Dish It Up
Five culinary masterpieces aboard Regent’s new Seven Seas Explorer
While most passengers are sleeping peacefully in their silken beds, I am tossing and turning, wondering how do I possibly narrow down the many outstanding dishes aboard Regent Seven Seas Cruises’ new Seven Seas Explorer to five top choices?
I have eaten my way from Deck 4 to Deck 11, and just about every deck in between, wherever I can find a snack, canapé, or sweet. I have marveled over the flakiness and buttery goodness of the croissant, the ripeness of honeydew — every single day — and how the barista brews espresso with foamy crema with the exactness of a surgeon. And that’s just for starters. And now, to the five most fabulous, must-try dishes aboard what’s billed as the “world’s most luxurious cruise ship” ever built.
Foie Gras Sliders
Prime 7 is where steak and seafood devotees retreat to wallow in the best that ocean and land offer. Foie Gras Sliders is the starter to order. You will find it is so delicious, you probably won’t want anything to follow. (But of course you will devour a prime bone-in ribeye or Alaskan king crab legs, anyway.) Guests receive two sliders, each freshly baked seeded brioche bun is stuffed with perfectly sautéed foie gras and richly caramelized mahogany-brown onion jam. The balance between the buttery brioche and the generous portions of foie is precise — each mouthful brings just the right amount of bread and liver in a flood of flavor. The plate is lightly coated with the most intense sauce — a velvety port wine truffle sauce — the sort you want to grab a spoon and sip. And then, with what’s left on the plate? Well, if you were home alone, you’d lick it clean.
Peking Duck Salad
In Pacific Rim, the Peking Duck Salad steals the show. The meat is lean and remarkably tender, without skin, and tossed with cashew nuts, watermelon “pearls,” and cucumber. Mint, coriander, and basil add an herbaceous edge to the delicate, slightly sweet dressing of hoisin and fish sauce. This salad is so refreshing, a perfect palate-cleanser before, perhaps, a spicy seafood curry or Korean-style barbecue lamb. Or, if you have over-indulged on this cruise — so very easy to do — it makes a light satisfying entree.
I’m not a vegetarian, but I will long for this entree way after the cruise is over. Compass Rose Restaurant serves a
vegetarian special that celebrates Provence in its fresh produce glory. This Vegetable Gateau, or cake, begins with a thin, golden uber-flaky puff pastry round. Topping the pastry is a duxelles of porcini mushroom, unctuous eggplant, paper-thin slices of zucchini, roasted tomatoes that taste fresh-plucked from the garden, and a luscious onion “jam” of impeccably sweet onions. Pungent goat cheese crumbles pop up throughout, adding a creamy textural contrast to the crispy pastry. Sprigs of thyme and a hint of rosemary up the flavor ante, too. And do I detect Maldon sea salt? This Vegetable Gateau is eye candy to behold, rich but not heavy, leaving you contentedly meat-free. Brush strokes of carrot and basil purees painted on the plate are just the, well, icing on this vegetarian cake.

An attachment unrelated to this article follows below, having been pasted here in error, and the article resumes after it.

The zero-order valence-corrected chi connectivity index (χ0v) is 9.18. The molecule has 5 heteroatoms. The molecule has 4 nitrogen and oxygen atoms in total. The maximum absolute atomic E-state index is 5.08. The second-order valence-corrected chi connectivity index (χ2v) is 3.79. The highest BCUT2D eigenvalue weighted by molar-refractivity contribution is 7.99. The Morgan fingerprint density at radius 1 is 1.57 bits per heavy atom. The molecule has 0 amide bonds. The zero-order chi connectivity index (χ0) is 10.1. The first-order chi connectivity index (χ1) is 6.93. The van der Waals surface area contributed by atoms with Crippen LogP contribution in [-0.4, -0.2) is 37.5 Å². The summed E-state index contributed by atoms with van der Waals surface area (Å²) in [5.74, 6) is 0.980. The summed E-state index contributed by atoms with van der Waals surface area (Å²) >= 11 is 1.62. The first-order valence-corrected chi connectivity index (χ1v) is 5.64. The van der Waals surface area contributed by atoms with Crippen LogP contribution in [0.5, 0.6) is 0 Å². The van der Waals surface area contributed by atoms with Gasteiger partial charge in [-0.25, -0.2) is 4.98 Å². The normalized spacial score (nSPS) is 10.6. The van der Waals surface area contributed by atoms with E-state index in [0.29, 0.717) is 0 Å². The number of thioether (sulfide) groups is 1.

Roasted Lobster with Scallop Mousseline
Regent Seven Seas Explorer serves lobster nearly everywhere, in every guise imaginable. But it is the roasted lobster in Chartreuse that is unforgettable. Think 180 degrees from stingy — there is so much lobster meat in this dish, it is almost impossible to finish. But, of course you do. The fresh lobster is served mounded into these pretty shapes that fall into thick pieces with the touch of a fork. It’s cooked to a picture-perfect red blush and the meat is so sweet, it tastes as if a chef infused it with sugar. The garnishes are genius — a small mousse of fresh scallop, skinny asparagus spears, fresh fava beans. The sauce almost steals the show: It’s a combination of fresh lobster stock, reduced to a seaworthy essence of shellfish, blended with almond milk. It never overpowers the lobster, and yet, enhances each and every bite. Be forewarned: After this, lobster anywhere else will probably never taste this good.
14-Layer Chocolate Cake
The showstopper dessert on board is the 14-Layer Chocolate Cake in Prime 7. This towering confection consists of multiple skinny layers of midnight black chocolate cake — moister than a jar of fancy face cream — frosted with a glistening dark chocolate icing. It’s so shiny, it nearly reflects your happy face. Despite the 14 layers, the cake never teeters or totters, maintaining its haughty shape through every forkful. That’s because the bottom seven layers are filled with ganache, and the top seven are spread with chocolate mousse. Such genius construction — culinary architecture if you will. This cake is not heavy or sugary; it’s light and dainty, yet the intense Callebaut chocolaty flavor delivers in every forkful. This, my friends, is perfection, a word I never use lightly.
— Janice Wald-Henderson